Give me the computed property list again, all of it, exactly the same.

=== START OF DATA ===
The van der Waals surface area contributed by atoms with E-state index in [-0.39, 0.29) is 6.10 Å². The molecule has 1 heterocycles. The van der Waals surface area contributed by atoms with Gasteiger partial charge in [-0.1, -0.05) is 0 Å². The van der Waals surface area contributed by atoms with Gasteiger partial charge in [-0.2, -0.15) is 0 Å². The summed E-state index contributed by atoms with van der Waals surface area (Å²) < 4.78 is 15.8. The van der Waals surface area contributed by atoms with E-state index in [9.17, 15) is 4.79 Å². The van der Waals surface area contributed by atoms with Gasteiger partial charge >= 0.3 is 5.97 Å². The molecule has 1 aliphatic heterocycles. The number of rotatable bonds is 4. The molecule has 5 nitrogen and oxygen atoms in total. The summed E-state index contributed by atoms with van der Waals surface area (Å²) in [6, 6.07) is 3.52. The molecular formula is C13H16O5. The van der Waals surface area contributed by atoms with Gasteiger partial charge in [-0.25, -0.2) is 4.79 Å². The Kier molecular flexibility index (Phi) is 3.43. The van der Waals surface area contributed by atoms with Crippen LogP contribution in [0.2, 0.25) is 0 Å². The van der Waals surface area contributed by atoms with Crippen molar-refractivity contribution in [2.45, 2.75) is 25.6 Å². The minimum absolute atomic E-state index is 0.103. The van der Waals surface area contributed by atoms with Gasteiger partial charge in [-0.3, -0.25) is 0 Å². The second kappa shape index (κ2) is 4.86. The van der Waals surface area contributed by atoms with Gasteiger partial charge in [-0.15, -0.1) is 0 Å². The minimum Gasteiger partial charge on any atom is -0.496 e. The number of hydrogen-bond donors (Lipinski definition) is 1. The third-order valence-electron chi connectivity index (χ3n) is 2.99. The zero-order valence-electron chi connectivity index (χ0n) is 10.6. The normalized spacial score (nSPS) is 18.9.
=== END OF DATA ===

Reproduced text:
The van der Waals surface area contributed by atoms with E-state index in [-0.39, 0.29) is 6.10 Å². The molecule has 1 heterocycles. The van der Waals surface area contributed by atoms with Gasteiger partial charge in [-0.1, -0.05) is 0 Å². The van der Waals surface area contributed by atoms with Gasteiger partial charge in [-0.2, -0.15) is 0 Å². The summed E-state index contributed by atoms with van der Waals surface area (Å²) < 4.78 is 15.8. The van der Waals surface area contributed by atoms with E-state index in [9.17, 15) is 4.79 Å². The van der Waals surface area contributed by atoms with Gasteiger partial charge >= 0.3 is 5.97 Å². The molecule has 1 aliphatic heterocycles. The number of rotatable bonds is 4. The molecule has 5 nitrogen and oxygen atoms in total. The summed E-state index contributed by atoms with van der Waals surface area (Å²) in [6, 6.07) is 3.52. The molecular formula is C13H16O5. The van der Waals surface area contributed by atoms with Gasteiger partial charge in [-0.25, -0.2) is 4.79 Å². The Kier molecular flexibility index (Phi) is 3.43. The van der Waals surface area contributed by atoms with Crippen LogP contribution in [0.2, 0.25) is 0 Å². The van der Waals surface area contributed by atoms with Crippen molar-refractivity contribution in [2.45, 2.75) is 25.6 Å². The minimum absolute atomic E-state index is 0.103. The van der Waals surface area contributed by atoms with Gasteiger partial charge in [-0.3, -0.25) is 0 Å². The second kappa shape index (κ2) is 4.86. The van der Waals surface area contributed by atoms with Gasteiger partial charge in [-0.15, -0.1) is 0 Å². The minimum Gasteiger partial charge on any atom is -0.496 e. The number of hydrogen-bond donors (Lipinski definition) is 1. The third-order valence-electron chi connectivity index (χ3n) is 2.99. The zero-order valence-electron chi connectivity index (χ0n) is 10.6. The normalized spacial score (nSPS) is 18.9.